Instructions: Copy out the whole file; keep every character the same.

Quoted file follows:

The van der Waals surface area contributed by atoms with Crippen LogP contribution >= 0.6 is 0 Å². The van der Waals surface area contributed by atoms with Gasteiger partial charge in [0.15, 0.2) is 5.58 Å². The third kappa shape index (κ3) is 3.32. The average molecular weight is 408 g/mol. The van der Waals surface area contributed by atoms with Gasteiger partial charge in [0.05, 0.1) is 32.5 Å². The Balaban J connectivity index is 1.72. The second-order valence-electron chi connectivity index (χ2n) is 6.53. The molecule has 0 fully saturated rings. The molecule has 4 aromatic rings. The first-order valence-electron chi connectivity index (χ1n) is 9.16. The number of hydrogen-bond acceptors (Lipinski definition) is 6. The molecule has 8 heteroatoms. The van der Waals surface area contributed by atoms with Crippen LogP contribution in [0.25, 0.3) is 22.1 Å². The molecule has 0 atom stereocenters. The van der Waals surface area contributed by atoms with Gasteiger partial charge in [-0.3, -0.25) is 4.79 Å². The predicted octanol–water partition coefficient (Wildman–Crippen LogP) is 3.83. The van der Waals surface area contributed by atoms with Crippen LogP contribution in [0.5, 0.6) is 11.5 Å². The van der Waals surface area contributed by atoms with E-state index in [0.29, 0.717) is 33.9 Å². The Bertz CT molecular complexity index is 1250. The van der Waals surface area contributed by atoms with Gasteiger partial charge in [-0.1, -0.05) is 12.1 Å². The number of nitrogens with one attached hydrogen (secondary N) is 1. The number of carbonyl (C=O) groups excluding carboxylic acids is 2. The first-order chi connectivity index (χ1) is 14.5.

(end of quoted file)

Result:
The van der Waals surface area contributed by atoms with Crippen LogP contribution >= 0.6 is 0 Å². The van der Waals surface area contributed by atoms with Gasteiger partial charge in [0.15, 0.2) is 5.58 Å². The third kappa shape index (κ3) is 3.32. The average molecular weight is 408 g/mol. The van der Waals surface area contributed by atoms with Gasteiger partial charge in [0.05, 0.1) is 32.5 Å². The Balaban J connectivity index is 1.72. The second-order valence-electron chi connectivity index (χ2n) is 6.53. The molecule has 0 fully saturated rings. The molecule has 4 aromatic rings. The first-order valence-electron chi connectivity index (χ1n) is 9.16. The number of hydrogen-bond acceptors (Lipinski definition) is 6. The molecule has 8 heteroatoms. The van der Waals surface area contributed by atoms with Crippen LogP contribution in [0.25, 0.3) is 22.1 Å². The molecule has 0 atom stereocenters. The van der Waals surface area contributed by atoms with Gasteiger partial charge in [-0.3, -0.25) is 4.79 Å². The predicted octanol–water partition coefficient (Wildman–Crippen LogP) is 3.83. The van der Waals surface area contributed by atoms with Crippen LogP contribution in [0.5, 0.6) is 11.5 Å². The van der Waals surface area contributed by atoms with E-state index in [0.29, 0.717) is 33.9 Å². The Bertz CT molecular complexity index is 1250. The van der Waals surface area contributed by atoms with Gasteiger partial charge in [-0.1, -0.05) is 12.1 Å². The number of nitrogens with one attached hydrogen (secondary N) is 1. The number of carbonyl (C=O) groups excluding carboxylic acids is 2. The first-order chi connectivity index (χ1) is 14.5.